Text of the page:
Now, a little back story is required here. Long ago, on a typical night of boozing and bar hopping our cabal of inebriated idiots stumbled upon a bar called The Blue Parrot. When we eventually found a seat our eyes turned towards the karaoke stage and a tall, long blue haired maniac rocker slinking around like a snake. Controlling the stage even when she wasn't the one singing, it was impossible to ignore her energy despite the fact all of maybe 8 people were there for karaoke. Several beers later my eyes are glossing over and I'm approaching the blackout point when I hear some very familiar chords ringing through the speakers. Riffs from my childhood that I couldn't quite place. I looked at the stage and there was Bettie Mayhem standing at the microphone when she started to sing:

"Well the first little piggy, well he was kinda hippie Spent most of his days just dreaming of the city And the one day, he bought a guitar He moved to Hollywood to become a star"

I and my friends immediately looked at each other in shock. This woman, this raving psychotic mistress of karaoke was singing Green Jell-O's "Three Little Pigs". And she was owning it. Onlookers looked at us quizzically as we freaked out that this song was being sung and shouted along during the chorus. Perhaps more quizzically then the elated madwoman on the stage who fed off our enthusiasm for her choice of songs. We found ourselves occasionally coming back to The Blue Parrot a few more times and seeing Bettie Mayhem in action. Every time it was something new and bizarre. From dressing as a roller skating nurse to dressing in very little except for strategically placed electrical tape and/or whipped cream. But the bar itself, we hated.
And eventually we stopped going there. So imagine my surprise when one evening many months later I arrive at The Paragon and find that Bettie Mayhem is the new karaoke host for the bar.

My friends always are goading me to sing whenever we are at this establishment, they'll try to bribe me with shots or resort to out and out pleading. This is probably because when I sing karaoke, I go all out. Most people when they get on stage are too timid to do much but stand there and sing. But if I am going to be putting myself and all of my mediocre-at-best vocal atrocities out there, I am going to really make an ass of myself doing it. Depending on the amount of alcohol I have consumed I've been known to run around during instrumental sections and demand that people dance, jump up on tables, sing to passed out guys, drop to my knees, fall on the floor and generally do all the of the rock star theatrics that the song calls for. I make up for my utter lack of vocal talent with pure showmanship, and my friends seem to enjoy it enough to keep begging me to do it so I must be doing something right.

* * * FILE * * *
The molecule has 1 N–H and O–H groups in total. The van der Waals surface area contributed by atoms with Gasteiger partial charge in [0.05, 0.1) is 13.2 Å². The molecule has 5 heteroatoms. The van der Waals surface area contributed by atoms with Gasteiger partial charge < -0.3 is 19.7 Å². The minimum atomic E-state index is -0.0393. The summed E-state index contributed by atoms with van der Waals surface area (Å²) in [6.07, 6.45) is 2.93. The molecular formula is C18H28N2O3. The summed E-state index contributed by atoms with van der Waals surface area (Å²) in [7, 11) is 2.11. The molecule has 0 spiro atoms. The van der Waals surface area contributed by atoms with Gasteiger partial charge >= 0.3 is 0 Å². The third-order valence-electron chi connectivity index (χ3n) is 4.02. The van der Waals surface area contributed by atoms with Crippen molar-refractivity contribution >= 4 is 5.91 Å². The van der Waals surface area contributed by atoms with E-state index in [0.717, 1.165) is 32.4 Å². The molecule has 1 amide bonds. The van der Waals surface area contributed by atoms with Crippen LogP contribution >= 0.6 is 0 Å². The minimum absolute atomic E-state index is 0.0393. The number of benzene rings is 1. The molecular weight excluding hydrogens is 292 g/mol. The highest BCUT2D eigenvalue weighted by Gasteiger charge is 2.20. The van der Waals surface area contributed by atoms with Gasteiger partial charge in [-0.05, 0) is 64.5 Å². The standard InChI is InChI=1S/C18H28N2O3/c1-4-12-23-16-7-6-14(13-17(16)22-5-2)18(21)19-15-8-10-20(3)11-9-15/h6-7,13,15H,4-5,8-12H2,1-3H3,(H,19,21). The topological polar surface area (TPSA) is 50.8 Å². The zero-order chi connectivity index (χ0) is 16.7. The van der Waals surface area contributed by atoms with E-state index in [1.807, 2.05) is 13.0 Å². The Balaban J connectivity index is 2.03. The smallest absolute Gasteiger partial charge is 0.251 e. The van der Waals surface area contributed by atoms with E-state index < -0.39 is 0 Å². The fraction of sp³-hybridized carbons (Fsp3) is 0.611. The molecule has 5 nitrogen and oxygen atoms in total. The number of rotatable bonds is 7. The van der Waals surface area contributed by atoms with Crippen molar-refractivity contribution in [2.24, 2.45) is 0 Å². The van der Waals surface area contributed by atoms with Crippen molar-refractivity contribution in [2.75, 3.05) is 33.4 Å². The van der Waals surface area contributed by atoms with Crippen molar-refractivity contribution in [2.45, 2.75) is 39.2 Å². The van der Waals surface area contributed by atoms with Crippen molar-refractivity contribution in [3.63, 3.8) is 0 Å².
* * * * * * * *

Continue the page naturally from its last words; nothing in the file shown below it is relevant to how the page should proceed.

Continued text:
"Come on Captain, I've never heard you sing before!" pleaded Alicia, longtime friend who recently moved into the area.

"There's only one song I'd want to sing right now and it's not even in the book." I say, pouring myself another pint out of the pitcher of Pabst Blue Ribbon. The song is Bat Out Of Hell by 70's theatrical rocker Meat Loaf.

"I'm sure she has it, go ask!" Alicia insists.

"Okay, okay." I resign.

I walk up to Ms. Mayhem behind her back lit DJ table complete with colored lights and more controls then your average spacecraft and ask her if she has the track.

"Yes, but you have to promise me you won't trash the mike." she says, dead serious. The week previous while singing a Boston song I was swinging the mike around by its chord and the substitute host did not appreciate it at all and apparently told Ms. Mayhem. I look at her, aghast. "Promise me, I have to pay for these if they break." she reiterates.

"Okay." I say, although realistically I didn't know if I could keep that promise because I was A. Very Drunk and B. Not exactly in control once the song takes over me, as horribly contrived as that sounds. She leans forward over the equipment and kisses me on the cheek and tells me she'll call me when I'm up.

I walk back to my table and Alicia gives me 10 dollars and asks me to buy another pitcher of beer. Being that pitchers of Pabst are only 5 dollars at The Paragon typically we just buy rounds for each other all night.

"Get yourself a shot too" she offers.